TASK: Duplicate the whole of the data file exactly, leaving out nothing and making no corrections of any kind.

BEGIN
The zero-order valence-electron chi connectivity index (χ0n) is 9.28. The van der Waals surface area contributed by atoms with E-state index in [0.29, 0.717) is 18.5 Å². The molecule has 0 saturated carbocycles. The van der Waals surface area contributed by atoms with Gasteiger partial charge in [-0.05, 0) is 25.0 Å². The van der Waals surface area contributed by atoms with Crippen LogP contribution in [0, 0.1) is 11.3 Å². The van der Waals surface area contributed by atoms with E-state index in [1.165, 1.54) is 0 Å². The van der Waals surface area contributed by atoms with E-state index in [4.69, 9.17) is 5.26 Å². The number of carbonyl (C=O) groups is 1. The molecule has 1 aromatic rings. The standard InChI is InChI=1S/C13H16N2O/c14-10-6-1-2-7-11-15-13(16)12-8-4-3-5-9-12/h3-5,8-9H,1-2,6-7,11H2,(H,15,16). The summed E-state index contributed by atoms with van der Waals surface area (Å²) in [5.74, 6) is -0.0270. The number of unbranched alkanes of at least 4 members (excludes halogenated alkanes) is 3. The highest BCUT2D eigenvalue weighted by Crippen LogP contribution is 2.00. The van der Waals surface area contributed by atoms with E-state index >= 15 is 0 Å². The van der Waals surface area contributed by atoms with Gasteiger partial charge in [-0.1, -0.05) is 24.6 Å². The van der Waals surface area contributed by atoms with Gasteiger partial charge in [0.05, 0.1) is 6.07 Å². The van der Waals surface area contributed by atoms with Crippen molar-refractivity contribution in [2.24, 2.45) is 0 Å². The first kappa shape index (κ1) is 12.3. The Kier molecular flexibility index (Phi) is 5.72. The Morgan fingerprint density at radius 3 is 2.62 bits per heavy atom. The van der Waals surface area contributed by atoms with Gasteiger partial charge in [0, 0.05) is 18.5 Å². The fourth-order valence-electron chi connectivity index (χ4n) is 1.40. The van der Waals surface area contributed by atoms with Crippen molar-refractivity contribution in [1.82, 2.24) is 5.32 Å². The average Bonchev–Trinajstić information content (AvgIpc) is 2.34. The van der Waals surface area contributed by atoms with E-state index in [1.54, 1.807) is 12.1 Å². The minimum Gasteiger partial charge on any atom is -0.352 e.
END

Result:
The zero-order valence-electron chi connectivity index (χ0n) is 9.28. The van der Waals surface area contributed by atoms with E-state index in [0.29, 0.717) is 18.5 Å². The molecule has 0 saturated carbocycles. The van der Waals surface area contributed by atoms with Gasteiger partial charge in [-0.05, 0) is 25.0 Å². The van der Waals surface area contributed by atoms with Crippen LogP contribution in [0, 0.1) is 11.3 Å². The van der Waals surface area contributed by atoms with E-state index in [1.165, 1.54) is 0 Å². The van der Waals surface area contributed by atoms with E-state index in [4.69, 9.17) is 5.26 Å². The number of carbonyl (C=O) groups is 1. The molecule has 1 aromatic rings. The standard InChI is InChI=1S/C13H16N2O/c14-10-6-1-2-7-11-15-13(16)12-8-4-3-5-9-12/h3-5,8-9H,1-2,6-7,11H2,(H,15,16). The summed E-state index contributed by atoms with van der Waals surface area (Å²) in [5.74, 6) is -0.0270. The number of unbranched alkanes of at least 4 members (excludes halogenated alkanes) is 3. The highest BCUT2D eigenvalue weighted by Crippen LogP contribution is 2.00. The van der Waals surface area contributed by atoms with E-state index >= 15 is 0 Å². The van der Waals surface area contributed by atoms with Gasteiger partial charge in [-0.1, -0.05) is 24.6 Å². The van der Waals surface area contributed by atoms with Gasteiger partial charge in [0.05, 0.1) is 6.07 Å². The van der Waals surface area contributed by atoms with Crippen molar-refractivity contribution in [2.24, 2.45) is 0 Å². The first kappa shape index (κ1) is 12.3. The Kier molecular flexibility index (Phi) is 5.72. The Morgan fingerprint density at radius 3 is 2.62 bits per heavy atom. The van der Waals surface area contributed by atoms with Gasteiger partial charge in [0, 0.05) is 18.5 Å². The fourth-order valence-electron chi connectivity index (χ4n) is 1.40. The van der Waals surface area contributed by atoms with Crippen molar-refractivity contribution in [1.82, 2.24) is 5.32 Å². The average Bonchev–Trinajstić information content (AvgIpc) is 2.34. The van der Waals surface area contributed by atoms with E-state index in [1.54, 1.807) is 12.1 Å². The minimum Gasteiger partial charge on any atom is -0.352 e.